Finding Your Common Ground

Have you ever found yourself in something that seemed so unlike you? For me, I felt that way when I was an investigator. I didn’t mind busting parents for real abuse, but the change in regions dealt such a blow to my identity as a person. When I first started out working with the department, I knew I wanted to make a difference. I still recall my first case and how scared I felt walking up to the door. You get this fear that’s hard to explain, but it turns into something else after you make it into the house. I always tried to make things better, no matter the issue. Even my removals resulted in grateful parents. My goal was to make sure nobody could say I didn’t go above and beyond. I was working for the kids, and I was trying to save their family units. All was fine for almost two years until I changed to another region.

The issue is and remains that CPS removes a lot of children and now I see not all situations have to result in removals. It does not make any sense how a marijuana charge can result in the removal in one region and not another region. I spent so much time trying to show people how we were different from the shows, and all a sudden, I was turning into the asshole on the shows.

It all comes down to wording. I learned this the hard way with the very last case I worked on. The case SHOULD have been an EASY removal. We had evidence and multiple cry outs of physical abuse, drugs and even sexual abuse against a group of children. Yet, they opted for something that was mild and less protective for the children. So, I did what I needed to do to make sure the kids were safe.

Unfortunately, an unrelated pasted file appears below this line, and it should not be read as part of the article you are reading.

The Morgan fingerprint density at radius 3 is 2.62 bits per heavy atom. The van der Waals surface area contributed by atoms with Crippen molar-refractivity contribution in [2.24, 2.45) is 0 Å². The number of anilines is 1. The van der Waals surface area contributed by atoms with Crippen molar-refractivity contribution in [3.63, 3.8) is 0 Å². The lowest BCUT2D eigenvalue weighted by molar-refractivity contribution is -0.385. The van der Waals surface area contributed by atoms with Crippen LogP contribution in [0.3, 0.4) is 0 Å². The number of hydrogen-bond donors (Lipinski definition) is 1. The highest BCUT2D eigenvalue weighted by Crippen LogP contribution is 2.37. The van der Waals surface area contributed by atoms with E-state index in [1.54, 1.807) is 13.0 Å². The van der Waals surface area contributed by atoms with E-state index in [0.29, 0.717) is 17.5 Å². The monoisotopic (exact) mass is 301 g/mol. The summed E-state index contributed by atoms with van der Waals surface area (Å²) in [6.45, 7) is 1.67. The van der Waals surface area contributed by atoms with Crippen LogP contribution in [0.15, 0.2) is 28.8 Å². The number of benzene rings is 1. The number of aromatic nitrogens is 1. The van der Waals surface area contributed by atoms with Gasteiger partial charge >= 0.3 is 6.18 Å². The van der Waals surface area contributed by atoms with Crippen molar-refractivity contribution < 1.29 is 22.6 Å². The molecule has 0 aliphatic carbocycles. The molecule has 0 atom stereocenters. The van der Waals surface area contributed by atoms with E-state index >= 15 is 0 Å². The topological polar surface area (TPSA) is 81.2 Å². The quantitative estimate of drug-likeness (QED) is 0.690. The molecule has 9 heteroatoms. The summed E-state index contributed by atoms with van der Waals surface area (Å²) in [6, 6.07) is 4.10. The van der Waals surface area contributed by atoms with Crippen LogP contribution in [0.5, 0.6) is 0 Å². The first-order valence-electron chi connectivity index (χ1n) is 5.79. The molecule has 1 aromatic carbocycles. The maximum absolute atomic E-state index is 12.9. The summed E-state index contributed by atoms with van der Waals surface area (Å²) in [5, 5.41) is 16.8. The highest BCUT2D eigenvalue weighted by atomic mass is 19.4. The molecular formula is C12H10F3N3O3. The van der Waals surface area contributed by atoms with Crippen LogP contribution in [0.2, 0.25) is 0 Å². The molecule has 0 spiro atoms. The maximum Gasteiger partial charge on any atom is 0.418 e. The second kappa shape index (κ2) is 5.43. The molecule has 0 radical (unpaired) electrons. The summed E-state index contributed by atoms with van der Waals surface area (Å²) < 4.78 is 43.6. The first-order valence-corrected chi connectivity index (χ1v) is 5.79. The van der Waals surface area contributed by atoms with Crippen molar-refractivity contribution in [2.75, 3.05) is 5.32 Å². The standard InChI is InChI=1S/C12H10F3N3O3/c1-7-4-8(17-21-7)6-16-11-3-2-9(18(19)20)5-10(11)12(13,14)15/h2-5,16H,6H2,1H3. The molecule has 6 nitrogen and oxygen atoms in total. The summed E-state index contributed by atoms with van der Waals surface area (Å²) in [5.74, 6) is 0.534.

Before that case, the same supervisor tried to talk about removing children from a woman who tested positive for amphetamines claiming they were methamphetamines. She Googled it which is crazy to me because the lady in question had gotten out of the hospital a night before. There were so many things that were bad. I had to work a case for another investigator because she was too chicken to face the family she screwed over. She removed kids without really trying to find another solution and when it came time to face the lady, she tried to set me up to do it. Sadly, I concluded that the CPS I joined and the one I now worked for were no longer the same. So, I will spend my days trying to help those who need help the most. THE PUBLIC! Did you know 85 percent of the cases that are called into the department are false alerts? If you find yourself on the other end of a CPS case, get a lawyer. Make sure someone is overseeing the process. I would not want you to find yourself in the hands of a dirty investigation.

red stop signage under clear blue sky
Photo by Martin Péchy on

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